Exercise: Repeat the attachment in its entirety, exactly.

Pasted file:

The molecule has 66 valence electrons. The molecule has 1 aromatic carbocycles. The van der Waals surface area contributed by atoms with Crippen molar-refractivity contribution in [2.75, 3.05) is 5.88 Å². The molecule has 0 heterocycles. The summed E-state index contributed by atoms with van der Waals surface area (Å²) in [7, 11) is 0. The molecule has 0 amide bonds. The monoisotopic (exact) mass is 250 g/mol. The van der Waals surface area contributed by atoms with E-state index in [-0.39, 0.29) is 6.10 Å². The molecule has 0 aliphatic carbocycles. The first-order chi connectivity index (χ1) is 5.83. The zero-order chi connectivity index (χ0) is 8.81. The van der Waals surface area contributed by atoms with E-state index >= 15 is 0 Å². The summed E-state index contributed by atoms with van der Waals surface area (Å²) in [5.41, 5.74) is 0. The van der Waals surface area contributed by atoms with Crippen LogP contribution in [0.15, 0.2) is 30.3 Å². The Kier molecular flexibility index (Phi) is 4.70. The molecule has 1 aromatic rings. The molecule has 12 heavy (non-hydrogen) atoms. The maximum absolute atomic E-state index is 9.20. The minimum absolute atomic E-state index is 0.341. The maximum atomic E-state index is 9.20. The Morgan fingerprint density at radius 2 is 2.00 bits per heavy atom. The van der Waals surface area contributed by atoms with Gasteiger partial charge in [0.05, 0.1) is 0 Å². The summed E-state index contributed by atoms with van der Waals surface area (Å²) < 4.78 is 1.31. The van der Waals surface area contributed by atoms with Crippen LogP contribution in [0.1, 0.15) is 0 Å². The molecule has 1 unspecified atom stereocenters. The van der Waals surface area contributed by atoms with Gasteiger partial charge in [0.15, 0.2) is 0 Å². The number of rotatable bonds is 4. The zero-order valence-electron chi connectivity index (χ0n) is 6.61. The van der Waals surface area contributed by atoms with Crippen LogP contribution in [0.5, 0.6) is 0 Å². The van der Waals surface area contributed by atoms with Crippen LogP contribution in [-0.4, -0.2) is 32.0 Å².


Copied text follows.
The molecule has 66 valence electrons. The molecule has 1 aromatic carbocycles. The van der Waals surface area contributed by atoms with Crippen molar-refractivity contribution in [2.75, 3.05) is 5.88 Å². The molecule has 0 heterocycles. The summed E-state index contributed by atoms with van der Waals surface area (Å²) in [7, 11) is 0. The molecule has 0 amide bonds. The monoisotopic (exact) mass is 250 g/mol. The van der Waals surface area contributed by atoms with E-state index in [-0.39, 0.29) is 6.10 Å². The molecule has 0 aliphatic carbocycles. The first-order chi connectivity index (χ1) is 5.83. The zero-order chi connectivity index (χ0) is 8.81. The van der Waals surface area contributed by atoms with E-state index >= 15 is 0 Å². The summed E-state index contributed by atoms with van der Waals surface area (Å²) in [5.41, 5.74) is 0. The van der Waals surface area contributed by atoms with Crippen LogP contribution in [0.15, 0.2) is 30.3 Å². The Kier molecular flexibility index (Phi) is 4.70. The molecule has 1 aromatic rings. The molecule has 12 heavy (non-hydrogen) atoms. The maximum absolute atomic E-state index is 9.20. The minimum absolute atomic E-state index is 0.341. The maximum atomic E-state index is 9.20. The Morgan fingerprint density at radius 2 is 2.00 bits per heavy atom. The van der Waals surface area contributed by atoms with Gasteiger partial charge in [0.05, 0.1) is 0 Å². The summed E-state index contributed by atoms with van der Waals surface area (Å²) < 4.78 is 1.31. The van der Waals surface area contributed by atoms with Crippen LogP contribution in [0.1, 0.15) is 0 Å². The molecule has 1 unspecified atom stereocenters. The van der Waals surface area contributed by atoms with Gasteiger partial charge in [0.15, 0.2) is 0 Å². The number of rotatable bonds is 4. The zero-order valence-electron chi connectivity index (χ0n) is 6.61. The van der Waals surface area contributed by atoms with Crippen LogP contribution in [0.5, 0.6) is 0 Å². The van der Waals surface area contributed by atoms with Crippen LogP contribution in [-0.4, -0.2) is 32.0 Å².